Real-Life Paranormal Investigators
Ed Warren was a self-taught paranormal investigator, lecturer, and author in the 1960s. Lorraine Warren was a clairvoyant and medium who worked closely with her husband. Together, they claim to have investigated over 10,000 paranormal cases in their career.
Not much is known about this couple’s life except their paranormal investigations, which include popular instances of alleged ghost and demon manifestations like the Amityville house and the Perron case, which was the basis for the movie The Conjuring.
In the film adaptation of the experiences of the Perron family, Ed, and Lorraine Warren were shown to have used a blacklight multiple times in their investigation of the house that the family claimed to be haunted.
Other Uses of Blacklights
Besides its use in paranormal investigations, blacklights have been very useful in other fields, such as Medicine, Art, Finance, and Engineering.
In 1925, an early version of the blacklight was used by Margarot and Devaze to detect fungal infections in a person’s hair. This “blacklight” was very effective in determining the condition of the scalp and where the boundary of the infection was located.
Blacklights were also used widely in the art world by detecting fraudulent artworks, especially in paintings. By using UV light, many experts can validate if the claimed paintings or sculptures have been created centuries ago or just recently.
For many banks, blacklights have been standard practice since the mid-1900s. Most currencies use UV-Fluorescent Phosphors inks that are invisible under normal lighting conditions but can be seen under a blacklight.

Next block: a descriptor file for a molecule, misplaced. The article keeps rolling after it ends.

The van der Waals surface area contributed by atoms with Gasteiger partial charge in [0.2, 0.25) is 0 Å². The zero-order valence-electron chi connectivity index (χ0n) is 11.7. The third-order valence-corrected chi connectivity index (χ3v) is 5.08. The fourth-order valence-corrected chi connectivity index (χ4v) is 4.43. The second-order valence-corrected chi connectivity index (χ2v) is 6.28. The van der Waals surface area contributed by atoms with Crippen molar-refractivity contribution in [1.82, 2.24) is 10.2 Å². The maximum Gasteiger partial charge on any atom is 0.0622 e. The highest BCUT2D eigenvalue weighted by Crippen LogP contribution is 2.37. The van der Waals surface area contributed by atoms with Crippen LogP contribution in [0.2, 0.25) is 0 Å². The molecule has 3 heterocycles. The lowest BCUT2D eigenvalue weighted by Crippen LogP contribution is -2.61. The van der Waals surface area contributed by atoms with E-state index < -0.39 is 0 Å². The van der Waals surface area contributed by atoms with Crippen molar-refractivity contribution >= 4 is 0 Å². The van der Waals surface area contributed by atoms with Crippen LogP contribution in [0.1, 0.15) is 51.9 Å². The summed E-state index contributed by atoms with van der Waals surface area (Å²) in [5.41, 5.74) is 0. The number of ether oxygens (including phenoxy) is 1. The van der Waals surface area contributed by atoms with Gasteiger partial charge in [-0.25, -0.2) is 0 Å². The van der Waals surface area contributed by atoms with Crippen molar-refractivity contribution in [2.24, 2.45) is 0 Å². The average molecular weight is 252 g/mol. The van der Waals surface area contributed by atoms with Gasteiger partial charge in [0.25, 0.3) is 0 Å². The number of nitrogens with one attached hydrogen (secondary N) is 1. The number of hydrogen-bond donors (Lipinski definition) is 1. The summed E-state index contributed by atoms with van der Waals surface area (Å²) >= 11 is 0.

The Pitfalls of Parapsychology
This field has no shortage of critics since it’s a branch of study that deals with paranormal and psychic phenomena (e.g., precognition, clairvoyance, telepathy, ESP, telekinesis, apparitions, and hauntings.)
Many experts say this field fails to establish robust evidence of true paranormal activity. Critics also say parapsychologists also fail to rule out all possible explanations about the phenomena they investigate and immediately conclude the paranormal.
Whatever other scientists might say, people have always believed in paranormal phenomena, which is apparent in legends and folklore in cultures worldwide. For believers, one thing is clear: Blacklights are an essential ghost hunting tool in continuing the traditions of paranormal investigations. So, if they have a blacklight handy and they’re experiencing possible paranormal activity, all they have to do is get their trusty lamp and start sleuthing.